Column 344: Does Size Matter? Lincoln Calling Pt. 8
by Tim McMahan, Lazy-i.com
We live in a culture where “bigger” is always perceived as being “better.” Some might argue that this concept is The American Way.
Well, Jeremy Buckley, the impresario behind the annual Lincoln Calling Music Festival, isn’t concerned about getting “bigger.” On the surface, one might look at this year’s festival — the 8th Annual, an achievement in and of itself — and say that it’s a step backward. There are no significant national touring acts on the 100-plus-band 16-DJ (so far) roster whose schedule is spread over five nights at 10 venues in downtown Lincoln. Financial support was cut in half for ’11, thanks to a tsunami that not only devastated Japan, but also washed away sponsorship dollars from Toyota. But a glance at the schedule shows (which you can view at lincolncalling.com), this year’s event may be the best ever.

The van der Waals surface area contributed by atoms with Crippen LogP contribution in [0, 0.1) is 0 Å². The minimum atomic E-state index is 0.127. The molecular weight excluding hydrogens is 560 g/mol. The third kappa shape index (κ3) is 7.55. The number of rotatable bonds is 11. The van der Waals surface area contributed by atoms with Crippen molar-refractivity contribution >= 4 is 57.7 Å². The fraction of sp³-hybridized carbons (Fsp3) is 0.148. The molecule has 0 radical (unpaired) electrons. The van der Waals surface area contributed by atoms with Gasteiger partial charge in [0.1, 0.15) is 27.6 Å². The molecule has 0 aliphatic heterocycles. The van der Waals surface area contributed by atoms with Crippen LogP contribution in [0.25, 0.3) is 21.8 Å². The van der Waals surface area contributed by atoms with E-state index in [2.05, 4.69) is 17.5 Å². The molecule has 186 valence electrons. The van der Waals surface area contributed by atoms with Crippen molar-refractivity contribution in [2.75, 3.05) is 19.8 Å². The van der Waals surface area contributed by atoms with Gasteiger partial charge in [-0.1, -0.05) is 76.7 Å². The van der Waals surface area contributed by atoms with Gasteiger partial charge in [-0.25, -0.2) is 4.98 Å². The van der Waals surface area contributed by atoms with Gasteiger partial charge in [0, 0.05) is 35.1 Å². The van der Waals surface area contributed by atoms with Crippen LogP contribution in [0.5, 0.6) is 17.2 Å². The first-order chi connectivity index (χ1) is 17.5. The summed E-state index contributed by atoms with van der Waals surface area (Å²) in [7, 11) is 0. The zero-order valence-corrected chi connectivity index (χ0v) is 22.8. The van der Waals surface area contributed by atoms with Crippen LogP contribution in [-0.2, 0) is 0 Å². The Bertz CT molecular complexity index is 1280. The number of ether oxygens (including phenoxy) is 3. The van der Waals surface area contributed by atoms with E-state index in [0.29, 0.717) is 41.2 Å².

Buckley, as you can imagine, agrees.
“Each year is a different beast,” he said between football games last Sunday afternoon. “Last year the sky was the limit. We had an assload of money from sponsors and a perfect storm of national touring bands that just happened to be coming through at the right time. This year it was doing what we could with what we had, and I think we put together something great.”
Though the festival’s organization falls exclusively on Buckley’s shoulders — and that’s the way he wants it — this year he loosened the reins oh so slightly and got input from folks who asked to be part of the fun. The result is a more varied lineup that spreads the festival’s genres beyond its usual indie-only focus.
“I guess I tried to put an emphasis on making other people do my work,” Buckley said. “Quite a few aspects of this year’s festival came from people asking to help out.”
For example, Buckley received a Facebook message from Corey Birkmann asking why so few punk and metal bands were involved in the program. Buckley’s reply: “I don’t know much about punk or metal, so I don’t know the difference between the good and bad bands.” Birkmann offered to help by booking a show a day at The Spigot that was metal and/or punk-oriented.